If you walked into a room with that table, you’d have something to talk about, wouldn’t you? It would be almost impossible not to ask what the heck it was doing in that living room, where it was bought, and for goodness’s sake, why?
It is a remarkable object, in the sense that Seth Godin uses the term (emphasis added):
As I travel around spreading the word of the Purple Cow, a lot of people appear confused about just what “remarkable” means. It’s not elitist. It’s not weird. It’s not cheap or expensive or big or small. It’s any or all of these things... it’s just something worth talking about.
A conference poster should be a remarkable object. The job of a poster is to start conversations.
To put it another way, a poster is a social object. People are often more comfortable talking about some third object than they are either talking about themselves, or their conversational partner. After all, talking about yourself, or the person you’re talking to, is not an easy thing to do: it requires some trust.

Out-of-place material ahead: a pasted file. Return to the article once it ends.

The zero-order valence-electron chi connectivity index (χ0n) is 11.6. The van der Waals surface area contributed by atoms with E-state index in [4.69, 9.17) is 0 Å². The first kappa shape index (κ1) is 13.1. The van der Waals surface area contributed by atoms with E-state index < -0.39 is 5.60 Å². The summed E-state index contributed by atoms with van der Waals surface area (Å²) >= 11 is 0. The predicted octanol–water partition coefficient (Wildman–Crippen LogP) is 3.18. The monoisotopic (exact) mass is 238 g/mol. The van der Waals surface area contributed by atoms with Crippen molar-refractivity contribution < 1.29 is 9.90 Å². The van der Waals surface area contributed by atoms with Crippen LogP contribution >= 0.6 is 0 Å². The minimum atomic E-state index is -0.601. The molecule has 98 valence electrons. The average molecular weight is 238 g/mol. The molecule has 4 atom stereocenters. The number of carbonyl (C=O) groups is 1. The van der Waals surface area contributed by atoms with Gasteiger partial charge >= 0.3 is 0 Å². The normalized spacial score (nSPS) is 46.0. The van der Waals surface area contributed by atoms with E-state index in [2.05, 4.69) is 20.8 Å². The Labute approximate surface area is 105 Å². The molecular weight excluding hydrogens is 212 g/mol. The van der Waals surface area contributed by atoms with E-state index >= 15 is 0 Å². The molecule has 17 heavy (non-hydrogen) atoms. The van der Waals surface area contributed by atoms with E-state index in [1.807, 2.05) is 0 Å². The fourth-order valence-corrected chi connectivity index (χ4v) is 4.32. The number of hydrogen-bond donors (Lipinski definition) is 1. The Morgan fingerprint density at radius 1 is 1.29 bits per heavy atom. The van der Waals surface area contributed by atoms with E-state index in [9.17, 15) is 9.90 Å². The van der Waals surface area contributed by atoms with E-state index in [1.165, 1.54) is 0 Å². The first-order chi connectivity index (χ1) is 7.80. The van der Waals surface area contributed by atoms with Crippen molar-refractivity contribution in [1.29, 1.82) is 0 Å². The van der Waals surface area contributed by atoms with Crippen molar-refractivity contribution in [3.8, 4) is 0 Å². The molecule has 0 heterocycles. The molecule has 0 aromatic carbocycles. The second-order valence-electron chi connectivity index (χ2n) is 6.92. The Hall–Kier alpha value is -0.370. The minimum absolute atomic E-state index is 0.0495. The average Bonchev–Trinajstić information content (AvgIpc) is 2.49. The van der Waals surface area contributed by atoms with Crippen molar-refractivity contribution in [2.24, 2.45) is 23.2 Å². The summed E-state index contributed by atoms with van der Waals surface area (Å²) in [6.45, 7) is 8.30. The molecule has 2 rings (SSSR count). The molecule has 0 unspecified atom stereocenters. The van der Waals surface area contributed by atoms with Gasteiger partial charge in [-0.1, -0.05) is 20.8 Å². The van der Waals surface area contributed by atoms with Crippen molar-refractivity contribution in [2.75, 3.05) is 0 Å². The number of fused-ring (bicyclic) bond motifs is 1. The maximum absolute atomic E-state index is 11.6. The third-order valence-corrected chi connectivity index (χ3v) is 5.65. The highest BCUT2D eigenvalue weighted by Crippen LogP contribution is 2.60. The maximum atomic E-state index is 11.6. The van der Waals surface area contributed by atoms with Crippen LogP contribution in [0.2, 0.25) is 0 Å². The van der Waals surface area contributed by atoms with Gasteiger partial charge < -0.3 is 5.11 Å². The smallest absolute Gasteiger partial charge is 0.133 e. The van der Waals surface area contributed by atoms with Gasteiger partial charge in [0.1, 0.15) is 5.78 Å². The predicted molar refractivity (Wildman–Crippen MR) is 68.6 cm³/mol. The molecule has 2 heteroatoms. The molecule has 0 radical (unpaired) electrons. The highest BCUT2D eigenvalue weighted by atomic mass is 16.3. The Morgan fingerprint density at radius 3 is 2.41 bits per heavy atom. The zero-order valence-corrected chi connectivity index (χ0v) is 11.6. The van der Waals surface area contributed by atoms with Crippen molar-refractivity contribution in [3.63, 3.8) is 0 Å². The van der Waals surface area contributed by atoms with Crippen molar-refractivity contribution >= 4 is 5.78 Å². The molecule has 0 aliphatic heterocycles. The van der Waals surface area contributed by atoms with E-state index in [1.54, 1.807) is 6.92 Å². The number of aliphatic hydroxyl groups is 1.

What starts conversations? Above all else, you need something recognizable if you want to start a conversation. If there is nothing a novice can comprehend at a glance, you’re not going to have conversations.
But you have an even better chance of starting conversations if that entry point is remarkable. That remarkable thing can be an amazing fact. It can be a tantalizing question. Or, like the table above, it just might be unusual, edgy, or unexpected.
Entry points: Five ways to make your poster more inviting
Seth’s Blog: How to be remarkable
Nina Simon’s Museum 2.0 blog: Exhibits and artefacts as social objects.
Furniture from here. Ad from here.